Chris Myers- The way I personally work is since day one, since college, is that I set personal goals for myself. When I achieve those certain goals, I create new ones so I don’t become complacent. First it was make a team, then it was try to get playing time, then it was try to be a starter, and then it was try to make the team better and make the playoffs. You also have your individual goals such as making the Pro Bowl and those are always on the back burner as well. Once you accomplish your goals you have to keep setting the bar higher and obviously the highest one is the Super Bowl. That’s what every player in the NFL plays for, to get to the highest level and that’s what every team ultimately works for as well.

SwoleScience- Did you ever envision yourself playing professionally and at such a high level or performance?

Chris Myers- Well I didn’t start playing football at all, organized football, till 10th grade. My parents wouldn’t let me play, so I didn’t play till 10th grade and when I first started playing I was really small and really skinny. I obviously always wished that I would make it to the NFL and that was always a dream, but you have to understand statistics and how many guys actually make it. Overall though it’s your work ethic, I think. What I learned over my career, in just finishing my 7th year and going on my 8th year in the league, and if I could tell any young kid about anything I’ve learned, is that it is your overall work ethic, determination, and mindset. It obviously has to do a little with physical ability but not as much as it does your tenacity and how much effort you give playing wise. That is just understated. You can’t track that, scouts can’t determine how good you are based on your work ethic but it’s just something that’s going to take you higher and higher. The more you work, the more results you’ll see and you don’t really understand that until it happens. So with success brings more work and that’s the way it works for me personally; as you achieve more, you want more and you want to work harder, and that’s what I’m going to strive for in this offseason.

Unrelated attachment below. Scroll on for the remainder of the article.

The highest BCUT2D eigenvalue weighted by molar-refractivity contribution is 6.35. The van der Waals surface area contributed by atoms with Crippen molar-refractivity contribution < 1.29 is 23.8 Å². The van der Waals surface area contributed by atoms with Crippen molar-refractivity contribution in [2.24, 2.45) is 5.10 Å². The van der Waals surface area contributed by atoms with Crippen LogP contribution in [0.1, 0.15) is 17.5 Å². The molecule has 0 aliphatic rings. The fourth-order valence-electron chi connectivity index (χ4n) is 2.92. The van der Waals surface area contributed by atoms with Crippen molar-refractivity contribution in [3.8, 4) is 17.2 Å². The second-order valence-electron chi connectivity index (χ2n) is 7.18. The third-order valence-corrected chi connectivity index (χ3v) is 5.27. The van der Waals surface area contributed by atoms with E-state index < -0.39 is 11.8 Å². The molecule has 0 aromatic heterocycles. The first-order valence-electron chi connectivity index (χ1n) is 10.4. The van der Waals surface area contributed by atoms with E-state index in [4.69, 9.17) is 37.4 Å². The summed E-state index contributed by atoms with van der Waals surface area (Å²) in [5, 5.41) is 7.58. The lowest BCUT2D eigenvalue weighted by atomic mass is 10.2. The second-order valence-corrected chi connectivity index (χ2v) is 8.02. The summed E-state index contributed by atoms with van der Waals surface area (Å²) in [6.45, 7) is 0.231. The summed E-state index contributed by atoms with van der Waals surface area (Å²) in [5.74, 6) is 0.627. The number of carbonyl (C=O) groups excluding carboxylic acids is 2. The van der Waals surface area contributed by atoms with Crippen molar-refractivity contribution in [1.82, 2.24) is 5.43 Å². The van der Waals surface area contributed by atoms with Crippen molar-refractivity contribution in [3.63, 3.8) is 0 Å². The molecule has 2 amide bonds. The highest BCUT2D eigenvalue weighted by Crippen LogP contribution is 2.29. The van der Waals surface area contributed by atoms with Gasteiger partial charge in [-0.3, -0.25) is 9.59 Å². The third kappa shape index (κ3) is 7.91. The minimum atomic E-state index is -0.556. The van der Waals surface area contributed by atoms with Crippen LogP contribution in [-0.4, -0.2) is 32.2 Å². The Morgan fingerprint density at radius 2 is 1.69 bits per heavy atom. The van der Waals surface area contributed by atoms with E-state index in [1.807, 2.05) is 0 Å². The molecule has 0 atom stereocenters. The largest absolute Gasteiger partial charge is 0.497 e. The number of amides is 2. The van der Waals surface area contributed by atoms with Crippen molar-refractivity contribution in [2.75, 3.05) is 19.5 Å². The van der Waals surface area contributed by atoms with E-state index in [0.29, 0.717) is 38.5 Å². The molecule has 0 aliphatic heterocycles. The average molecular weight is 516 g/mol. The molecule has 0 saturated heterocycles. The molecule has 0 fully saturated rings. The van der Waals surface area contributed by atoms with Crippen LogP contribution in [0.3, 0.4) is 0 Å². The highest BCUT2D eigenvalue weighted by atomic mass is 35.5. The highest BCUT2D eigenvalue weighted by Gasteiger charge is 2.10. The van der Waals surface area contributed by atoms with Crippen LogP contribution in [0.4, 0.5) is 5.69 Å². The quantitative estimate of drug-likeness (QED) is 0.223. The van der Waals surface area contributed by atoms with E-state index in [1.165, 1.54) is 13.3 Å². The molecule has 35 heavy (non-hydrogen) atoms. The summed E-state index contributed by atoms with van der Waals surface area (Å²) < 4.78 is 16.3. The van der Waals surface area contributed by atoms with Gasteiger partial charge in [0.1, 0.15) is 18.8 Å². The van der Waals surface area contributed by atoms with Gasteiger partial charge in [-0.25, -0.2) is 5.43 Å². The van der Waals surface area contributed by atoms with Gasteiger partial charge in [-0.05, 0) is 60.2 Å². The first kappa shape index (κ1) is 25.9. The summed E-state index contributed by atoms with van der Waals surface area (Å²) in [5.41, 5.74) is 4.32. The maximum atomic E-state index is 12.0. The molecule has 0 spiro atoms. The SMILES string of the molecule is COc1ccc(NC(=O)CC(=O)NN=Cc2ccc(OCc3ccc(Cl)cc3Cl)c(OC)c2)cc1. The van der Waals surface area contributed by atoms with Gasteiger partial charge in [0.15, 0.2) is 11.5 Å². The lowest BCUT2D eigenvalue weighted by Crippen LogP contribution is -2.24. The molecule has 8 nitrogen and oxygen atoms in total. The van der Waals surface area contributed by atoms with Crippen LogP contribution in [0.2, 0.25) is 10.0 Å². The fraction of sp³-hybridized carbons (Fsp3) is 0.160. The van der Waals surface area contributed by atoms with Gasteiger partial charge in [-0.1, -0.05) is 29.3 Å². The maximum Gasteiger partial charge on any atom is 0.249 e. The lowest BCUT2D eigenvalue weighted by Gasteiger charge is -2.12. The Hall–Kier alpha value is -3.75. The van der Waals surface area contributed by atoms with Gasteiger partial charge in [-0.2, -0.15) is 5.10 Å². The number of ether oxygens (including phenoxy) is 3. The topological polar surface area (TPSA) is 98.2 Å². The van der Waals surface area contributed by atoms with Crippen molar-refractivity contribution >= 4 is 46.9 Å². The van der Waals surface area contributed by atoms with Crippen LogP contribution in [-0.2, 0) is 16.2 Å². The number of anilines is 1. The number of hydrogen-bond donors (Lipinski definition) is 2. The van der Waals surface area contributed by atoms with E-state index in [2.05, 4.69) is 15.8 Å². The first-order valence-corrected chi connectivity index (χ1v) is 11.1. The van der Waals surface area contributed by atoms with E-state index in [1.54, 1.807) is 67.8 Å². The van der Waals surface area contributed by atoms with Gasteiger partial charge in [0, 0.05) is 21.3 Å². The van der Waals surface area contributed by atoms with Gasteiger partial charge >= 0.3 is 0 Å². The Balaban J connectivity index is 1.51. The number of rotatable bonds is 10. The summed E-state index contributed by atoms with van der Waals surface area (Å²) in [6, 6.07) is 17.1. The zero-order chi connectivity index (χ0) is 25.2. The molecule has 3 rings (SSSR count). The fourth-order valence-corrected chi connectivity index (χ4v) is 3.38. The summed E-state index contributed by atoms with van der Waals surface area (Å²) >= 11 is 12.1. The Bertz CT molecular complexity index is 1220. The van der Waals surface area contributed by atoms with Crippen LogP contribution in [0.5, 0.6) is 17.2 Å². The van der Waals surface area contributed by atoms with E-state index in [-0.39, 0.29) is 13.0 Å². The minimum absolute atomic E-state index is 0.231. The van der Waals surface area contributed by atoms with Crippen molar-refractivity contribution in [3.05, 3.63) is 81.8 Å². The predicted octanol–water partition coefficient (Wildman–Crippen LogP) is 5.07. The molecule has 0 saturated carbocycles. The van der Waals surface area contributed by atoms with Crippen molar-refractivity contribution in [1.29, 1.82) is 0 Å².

SwoleScience- What personal improvements to your game you plan to make for next year?